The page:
Some 40 years after a ceasefire that ended the Cylon wars, the 12 human colonies across the galaxy have been lulled into a state of calm complacence.  This is abruptly interrupted by a Cylon attack that annihilates billions of humans, leaving only 50,000 survivors in a small fleet of ships, led by the one remaining ship from the Colonial Fleet, the Battlestar Galactica.  Fleeing the Cylons, they set out to find the legendary 13th Colony: Earth.


Although Science Fiction has long recovered from its undeserved reputation as the trashy stuff of pulp novelists and cheap-setted television shows, few were prepared for the extent to which Battlestar Galactica would re-imagine the short-lived 1978 television show of the same name as a meditation on the nature of humanity.  Of course, the show is full of soapy drama, there are a disproportionate number of strong-jawed men and well-toned women amongst the 50,000 human survivors, and there are deadly warrior machines, but this is not a show that denies its status of Science Fiction or the baggage that comes with it; Battlestar Galactica embraces it, and in this context explores the ethics of torture and vote-rigging, forcible occupation of an enemy, suicide bombing, the compromises of leadership, and the role of religion in wartime.  In a show running from 2003 to 2009, it did not shy away from explicitly drawing upon contemporary themes (at one with its quasi-Nietzschean view that what once happened will happen again).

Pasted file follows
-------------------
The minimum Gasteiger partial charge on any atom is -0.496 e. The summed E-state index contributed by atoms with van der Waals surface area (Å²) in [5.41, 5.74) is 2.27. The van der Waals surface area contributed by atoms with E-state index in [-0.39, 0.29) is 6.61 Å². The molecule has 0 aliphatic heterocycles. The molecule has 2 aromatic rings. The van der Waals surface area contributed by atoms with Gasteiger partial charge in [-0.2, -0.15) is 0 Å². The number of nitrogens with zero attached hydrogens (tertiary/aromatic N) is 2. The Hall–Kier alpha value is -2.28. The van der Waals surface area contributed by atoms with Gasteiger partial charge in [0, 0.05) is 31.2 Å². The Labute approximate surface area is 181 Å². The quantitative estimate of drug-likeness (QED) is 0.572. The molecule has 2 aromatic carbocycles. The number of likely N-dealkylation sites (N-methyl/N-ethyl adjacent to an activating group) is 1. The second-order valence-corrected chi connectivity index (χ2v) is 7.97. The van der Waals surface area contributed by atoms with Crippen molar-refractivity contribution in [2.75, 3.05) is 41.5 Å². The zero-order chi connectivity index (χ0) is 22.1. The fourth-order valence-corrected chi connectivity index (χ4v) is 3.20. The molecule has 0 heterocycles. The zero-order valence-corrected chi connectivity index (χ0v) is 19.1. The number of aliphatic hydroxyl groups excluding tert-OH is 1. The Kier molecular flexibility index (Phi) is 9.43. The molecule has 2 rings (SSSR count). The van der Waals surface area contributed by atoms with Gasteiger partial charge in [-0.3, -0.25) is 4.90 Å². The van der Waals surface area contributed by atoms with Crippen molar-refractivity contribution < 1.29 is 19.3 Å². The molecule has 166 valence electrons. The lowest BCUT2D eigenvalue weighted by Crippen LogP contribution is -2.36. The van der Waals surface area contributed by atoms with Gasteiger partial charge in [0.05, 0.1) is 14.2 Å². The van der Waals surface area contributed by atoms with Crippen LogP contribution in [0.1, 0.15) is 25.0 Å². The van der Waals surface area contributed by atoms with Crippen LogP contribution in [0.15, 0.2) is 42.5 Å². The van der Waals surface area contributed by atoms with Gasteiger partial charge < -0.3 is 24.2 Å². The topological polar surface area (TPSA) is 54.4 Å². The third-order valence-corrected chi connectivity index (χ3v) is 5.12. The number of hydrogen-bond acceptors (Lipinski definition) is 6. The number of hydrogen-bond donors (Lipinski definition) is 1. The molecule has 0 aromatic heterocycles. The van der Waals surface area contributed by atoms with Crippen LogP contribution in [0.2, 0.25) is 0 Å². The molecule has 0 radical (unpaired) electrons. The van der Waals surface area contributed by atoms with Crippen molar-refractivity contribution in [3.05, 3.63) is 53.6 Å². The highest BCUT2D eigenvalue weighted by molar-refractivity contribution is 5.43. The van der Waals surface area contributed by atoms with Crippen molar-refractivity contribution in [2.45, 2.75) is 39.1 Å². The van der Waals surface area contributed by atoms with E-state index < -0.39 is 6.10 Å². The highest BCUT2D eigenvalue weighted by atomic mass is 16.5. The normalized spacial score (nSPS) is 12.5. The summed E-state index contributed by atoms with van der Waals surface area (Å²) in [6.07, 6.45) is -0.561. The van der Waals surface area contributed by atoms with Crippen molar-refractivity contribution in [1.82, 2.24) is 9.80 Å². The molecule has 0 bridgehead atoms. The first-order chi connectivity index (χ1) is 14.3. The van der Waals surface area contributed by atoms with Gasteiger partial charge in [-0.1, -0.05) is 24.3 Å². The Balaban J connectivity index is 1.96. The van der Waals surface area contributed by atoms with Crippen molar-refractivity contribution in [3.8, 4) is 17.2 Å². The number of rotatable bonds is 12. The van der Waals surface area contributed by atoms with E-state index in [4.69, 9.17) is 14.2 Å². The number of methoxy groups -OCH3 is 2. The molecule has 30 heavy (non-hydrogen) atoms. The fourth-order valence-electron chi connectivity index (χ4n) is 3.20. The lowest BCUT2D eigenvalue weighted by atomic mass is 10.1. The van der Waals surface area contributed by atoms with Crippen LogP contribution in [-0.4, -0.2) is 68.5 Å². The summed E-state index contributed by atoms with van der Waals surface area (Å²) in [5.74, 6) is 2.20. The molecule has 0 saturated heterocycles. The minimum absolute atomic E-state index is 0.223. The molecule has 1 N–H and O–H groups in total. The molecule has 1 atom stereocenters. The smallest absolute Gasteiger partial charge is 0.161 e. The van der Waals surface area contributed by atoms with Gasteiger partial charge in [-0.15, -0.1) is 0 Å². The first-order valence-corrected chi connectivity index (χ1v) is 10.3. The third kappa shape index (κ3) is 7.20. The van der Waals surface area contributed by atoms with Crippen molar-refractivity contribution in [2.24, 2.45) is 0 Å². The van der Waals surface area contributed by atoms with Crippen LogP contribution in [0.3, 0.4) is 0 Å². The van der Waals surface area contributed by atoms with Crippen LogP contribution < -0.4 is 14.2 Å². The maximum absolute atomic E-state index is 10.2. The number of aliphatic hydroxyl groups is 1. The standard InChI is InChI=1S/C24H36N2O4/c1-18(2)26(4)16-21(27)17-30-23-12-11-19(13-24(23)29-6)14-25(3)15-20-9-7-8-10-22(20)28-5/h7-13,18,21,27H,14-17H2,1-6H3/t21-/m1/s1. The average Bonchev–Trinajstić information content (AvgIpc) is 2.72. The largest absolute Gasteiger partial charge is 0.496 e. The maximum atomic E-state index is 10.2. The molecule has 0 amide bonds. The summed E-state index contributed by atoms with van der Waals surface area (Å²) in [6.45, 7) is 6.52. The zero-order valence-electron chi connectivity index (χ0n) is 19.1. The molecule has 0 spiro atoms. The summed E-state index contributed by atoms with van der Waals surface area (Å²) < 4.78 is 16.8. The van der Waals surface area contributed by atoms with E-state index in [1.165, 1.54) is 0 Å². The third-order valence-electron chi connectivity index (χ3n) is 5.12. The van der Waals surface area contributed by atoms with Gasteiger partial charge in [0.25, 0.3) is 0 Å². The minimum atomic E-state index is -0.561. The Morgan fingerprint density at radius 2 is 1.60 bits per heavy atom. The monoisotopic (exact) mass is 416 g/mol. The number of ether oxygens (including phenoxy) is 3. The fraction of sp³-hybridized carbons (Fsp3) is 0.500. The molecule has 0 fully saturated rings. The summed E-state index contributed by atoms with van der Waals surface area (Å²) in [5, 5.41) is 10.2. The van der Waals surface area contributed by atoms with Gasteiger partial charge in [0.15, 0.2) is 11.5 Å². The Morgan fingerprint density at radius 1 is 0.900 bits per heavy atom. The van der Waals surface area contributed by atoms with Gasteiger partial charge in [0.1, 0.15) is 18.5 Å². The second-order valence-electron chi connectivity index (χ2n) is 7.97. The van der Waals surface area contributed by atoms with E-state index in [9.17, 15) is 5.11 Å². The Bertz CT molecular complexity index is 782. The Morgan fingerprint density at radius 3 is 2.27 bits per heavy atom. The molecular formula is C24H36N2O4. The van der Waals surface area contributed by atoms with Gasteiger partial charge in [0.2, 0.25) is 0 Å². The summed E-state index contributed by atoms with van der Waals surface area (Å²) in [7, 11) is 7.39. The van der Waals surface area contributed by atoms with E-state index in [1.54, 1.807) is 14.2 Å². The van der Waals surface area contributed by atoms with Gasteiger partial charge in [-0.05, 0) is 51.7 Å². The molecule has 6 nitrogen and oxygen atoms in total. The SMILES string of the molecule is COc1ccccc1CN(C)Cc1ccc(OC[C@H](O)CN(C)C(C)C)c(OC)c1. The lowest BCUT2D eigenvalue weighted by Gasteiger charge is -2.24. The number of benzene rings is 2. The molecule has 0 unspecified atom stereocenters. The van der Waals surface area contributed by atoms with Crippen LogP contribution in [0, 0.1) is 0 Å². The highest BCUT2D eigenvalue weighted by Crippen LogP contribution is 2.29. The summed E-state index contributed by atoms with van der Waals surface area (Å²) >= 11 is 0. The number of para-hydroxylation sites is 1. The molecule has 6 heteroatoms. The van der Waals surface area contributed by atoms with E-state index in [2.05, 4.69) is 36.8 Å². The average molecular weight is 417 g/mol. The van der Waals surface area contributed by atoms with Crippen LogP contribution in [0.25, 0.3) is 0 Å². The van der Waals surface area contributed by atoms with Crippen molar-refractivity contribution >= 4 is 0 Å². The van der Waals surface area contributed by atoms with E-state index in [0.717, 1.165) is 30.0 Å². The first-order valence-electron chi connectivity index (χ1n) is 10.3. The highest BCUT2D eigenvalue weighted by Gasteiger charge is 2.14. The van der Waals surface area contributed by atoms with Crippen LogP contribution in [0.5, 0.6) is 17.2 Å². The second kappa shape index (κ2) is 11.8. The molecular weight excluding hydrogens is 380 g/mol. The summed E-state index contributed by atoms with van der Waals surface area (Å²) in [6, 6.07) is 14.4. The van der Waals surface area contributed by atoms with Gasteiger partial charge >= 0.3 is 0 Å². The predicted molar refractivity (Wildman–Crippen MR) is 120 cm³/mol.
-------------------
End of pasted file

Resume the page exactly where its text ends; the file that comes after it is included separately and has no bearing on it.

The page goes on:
While the series would touch upon many of the keywords in the database (family relationships, freedom, power relations, racism, rape, rebellion, urban violence), there is a partircular focus on specific medical issues.  One of the show's recurrent characters is the medical doctor, Dr Cottle (Donnelly Rhodes). Cottle is a chain-smoking old scowler, in the fine medical tradition of belligerent humanists who are also caring curmudgeons (and hence his name is somewhat ironic: he is neither a coddler nor a cuddler).

Unlike Star Trek's Bones McCoy, who could always be counted on to speak for humanism, Cottle is full of compromises, though he ostensibly adheres to familiar medical ethics.  He refuses to differentiate between cylons and humans, but nevertheless colludes in stealing a baby from her mother and telling the mother the baby has died, and participates in torture (before calling it to an end, insisting he will have nothing more to do with "this freak show" - but only once the torture has been perpetrated).  He is fundamentally a collaborator who may voice his disapproval, but then his disapproval is hardly convincing coming from someone who appears to disapprove of just about everything.  Indeed, in what may be one of the slyest representations of a familiar medical figure, we begin to see how dangerous the impression of wry benevolence may be - and how disapproving acquiescence is still acquiescence. 

A number of episodes are devoted to medical ethics (the distribution of limited supplies of vaccines and the refusal of medical treatment) and medical issues. One of the show's central characters, Lara Roslin (Mary McDonnell), had been diagnosed with cancer immediately prior to the Cylon attack.  Death and dying from a chronic disease are often discussed and even become the core theme in several episodes (for example, The Passage).  The effects of the disease and the treatment, including baldness and fatigue, are detailed. 

Ultimately, in Battlestar Galactica, the question of what distinguishes a human from a machine is one of the most dramatic and compelling narratives: technology, medicine and illness, ethics, religious belief, and politics all provide various answers, and all are tested.  It is a tribute to the show's dramatic and narrative ambiguity that one is never quite sure that these distinctions are sufficient.


Primary Source

Sy-Fy (series from 2003 - 2009)